You will immediately note a problem with their plot, the temperatures over the NW have been flat since 1985 (see their figure above) and the figure below show a roughly 2F increase. Furthermore, I believe it is doubtful that the warming will be as much as shown by the 8.5 simulation (7-11F warming by 2085) for two reasons. First, the climate models appear to be too sensitive to greenhouse gas forcing and secondly they appear to have particular trouble with natural variability of the eastern Pacific.
A number of climate experts at the UW (such as Professor K.K. Tung, paper here) believe that excessive sensitivity of climate models to greenhouse gases results from their "tuning" to match the warming of the late 20th century. They believe that the sensitivity of the models was cranked up to compensate for either the failure to handle the cooling effects of atmospheric particles (aerosols) or the models' inability to properly simulate major modes of natural variability like the Atlantic Multidecadal Oscillation (AMO) mode. The tuned models look great over the 20th century (proof you can trust them!), but they overdo things in the future.
In addition, the climate models runs that included the past 40 years have failed to produced the observed cooling of the eastern Pacific (see figure), which obviously is suppressing temperatures around here.
I suspect cutting the RCP 8.5 warming prediction in half would be a far more reasonable prediction of what things will be like in 2085 (as well as starting at the observed level of 2014). So we are talking 2-4F warming. The problem is the authors of this section use the larger warming estimates as assumptions in much of the rest of their work (like snowpack changes).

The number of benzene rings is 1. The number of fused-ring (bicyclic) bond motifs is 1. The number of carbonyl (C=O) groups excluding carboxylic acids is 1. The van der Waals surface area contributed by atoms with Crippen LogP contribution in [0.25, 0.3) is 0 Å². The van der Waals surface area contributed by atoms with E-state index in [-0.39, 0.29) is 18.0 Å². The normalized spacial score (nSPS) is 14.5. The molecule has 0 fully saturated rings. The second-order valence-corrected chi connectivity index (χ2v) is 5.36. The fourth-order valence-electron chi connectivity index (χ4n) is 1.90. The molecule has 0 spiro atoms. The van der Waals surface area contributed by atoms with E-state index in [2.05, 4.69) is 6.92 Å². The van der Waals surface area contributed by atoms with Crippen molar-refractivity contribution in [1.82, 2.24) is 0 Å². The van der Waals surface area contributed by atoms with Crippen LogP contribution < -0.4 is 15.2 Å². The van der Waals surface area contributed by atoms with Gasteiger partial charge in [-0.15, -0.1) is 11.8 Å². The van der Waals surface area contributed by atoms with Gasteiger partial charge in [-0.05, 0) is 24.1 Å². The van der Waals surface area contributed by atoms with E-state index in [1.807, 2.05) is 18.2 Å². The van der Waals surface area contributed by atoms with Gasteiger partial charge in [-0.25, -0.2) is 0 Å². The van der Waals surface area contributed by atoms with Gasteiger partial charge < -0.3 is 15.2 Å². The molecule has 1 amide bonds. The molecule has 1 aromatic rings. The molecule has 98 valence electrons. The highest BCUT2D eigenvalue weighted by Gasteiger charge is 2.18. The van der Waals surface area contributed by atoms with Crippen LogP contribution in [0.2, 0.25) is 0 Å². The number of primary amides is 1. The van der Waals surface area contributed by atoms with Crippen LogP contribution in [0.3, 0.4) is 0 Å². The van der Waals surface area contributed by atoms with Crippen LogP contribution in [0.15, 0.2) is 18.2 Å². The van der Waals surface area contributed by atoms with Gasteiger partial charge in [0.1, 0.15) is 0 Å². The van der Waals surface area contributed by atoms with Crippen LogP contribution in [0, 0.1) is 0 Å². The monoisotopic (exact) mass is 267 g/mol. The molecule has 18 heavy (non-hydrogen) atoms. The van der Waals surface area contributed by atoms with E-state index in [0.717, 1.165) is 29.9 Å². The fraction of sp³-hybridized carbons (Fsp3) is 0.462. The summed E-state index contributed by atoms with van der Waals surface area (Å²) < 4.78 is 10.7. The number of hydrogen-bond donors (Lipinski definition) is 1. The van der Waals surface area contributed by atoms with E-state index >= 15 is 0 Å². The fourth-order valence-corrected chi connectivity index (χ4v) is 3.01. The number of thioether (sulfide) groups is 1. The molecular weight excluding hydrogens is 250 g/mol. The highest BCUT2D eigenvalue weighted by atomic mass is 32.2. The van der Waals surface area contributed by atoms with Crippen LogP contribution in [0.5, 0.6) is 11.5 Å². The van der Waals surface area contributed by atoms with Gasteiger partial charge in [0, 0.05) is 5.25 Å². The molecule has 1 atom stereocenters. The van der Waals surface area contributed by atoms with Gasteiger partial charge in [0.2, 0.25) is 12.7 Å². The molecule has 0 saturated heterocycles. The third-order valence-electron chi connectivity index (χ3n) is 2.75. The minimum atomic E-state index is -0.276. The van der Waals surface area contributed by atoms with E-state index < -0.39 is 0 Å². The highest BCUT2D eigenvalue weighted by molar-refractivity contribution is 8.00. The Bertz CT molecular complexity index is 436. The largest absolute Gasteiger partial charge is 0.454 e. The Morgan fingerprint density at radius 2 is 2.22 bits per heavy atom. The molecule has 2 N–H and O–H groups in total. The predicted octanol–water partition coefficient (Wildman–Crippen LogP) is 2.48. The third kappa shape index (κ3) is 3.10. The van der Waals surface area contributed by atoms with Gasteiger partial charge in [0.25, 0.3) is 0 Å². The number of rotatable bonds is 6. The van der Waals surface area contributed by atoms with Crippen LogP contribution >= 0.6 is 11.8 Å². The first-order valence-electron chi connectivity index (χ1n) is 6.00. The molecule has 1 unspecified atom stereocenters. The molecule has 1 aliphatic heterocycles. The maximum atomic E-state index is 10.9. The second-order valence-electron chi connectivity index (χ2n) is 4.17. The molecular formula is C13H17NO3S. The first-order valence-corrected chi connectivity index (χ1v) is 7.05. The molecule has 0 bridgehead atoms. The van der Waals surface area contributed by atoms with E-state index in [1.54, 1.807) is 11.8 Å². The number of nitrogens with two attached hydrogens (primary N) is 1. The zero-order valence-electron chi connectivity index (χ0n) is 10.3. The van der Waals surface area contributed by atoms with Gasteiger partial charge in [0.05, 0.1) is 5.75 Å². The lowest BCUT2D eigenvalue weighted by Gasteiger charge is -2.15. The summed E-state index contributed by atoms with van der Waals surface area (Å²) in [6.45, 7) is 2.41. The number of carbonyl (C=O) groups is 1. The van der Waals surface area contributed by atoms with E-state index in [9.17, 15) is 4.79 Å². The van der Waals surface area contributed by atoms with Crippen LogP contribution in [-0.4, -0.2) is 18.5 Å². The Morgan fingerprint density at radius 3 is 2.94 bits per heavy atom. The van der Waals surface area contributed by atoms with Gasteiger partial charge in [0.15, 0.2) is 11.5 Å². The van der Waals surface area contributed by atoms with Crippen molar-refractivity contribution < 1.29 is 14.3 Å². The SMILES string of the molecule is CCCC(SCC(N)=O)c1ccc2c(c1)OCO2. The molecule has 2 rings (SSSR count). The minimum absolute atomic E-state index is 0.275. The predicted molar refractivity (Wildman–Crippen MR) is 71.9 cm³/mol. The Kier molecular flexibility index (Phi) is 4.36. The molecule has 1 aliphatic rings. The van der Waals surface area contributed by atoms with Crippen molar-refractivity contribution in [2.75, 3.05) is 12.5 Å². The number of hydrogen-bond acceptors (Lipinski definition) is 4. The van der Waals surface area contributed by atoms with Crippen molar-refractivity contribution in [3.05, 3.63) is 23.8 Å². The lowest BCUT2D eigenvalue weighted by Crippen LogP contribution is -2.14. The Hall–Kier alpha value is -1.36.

The assessment notes that expected precipitation changes in the region will be modest, with a small increase in precipitation being probable:
Change in annual average precipitation in the Northwest is projected to be within a range of an 11% decrease to a 12% increase for 2030 to 2059 and a 10% decrease to an 18% increase for 2070 to
2099 for the B1, A1B, and A2 scenarios.
This is an area where the assessment is probably too conservative. Although annual precipitation will not change much, some research (including that of my group), suggests substantial enhancement of the heaviest precipitation events (pineapple express). Furthermore, with less snow pack on the slopes during early winter, enhanced rainfall could result in more serious flooding (snow actually soaks up some rain, reducing flood risk).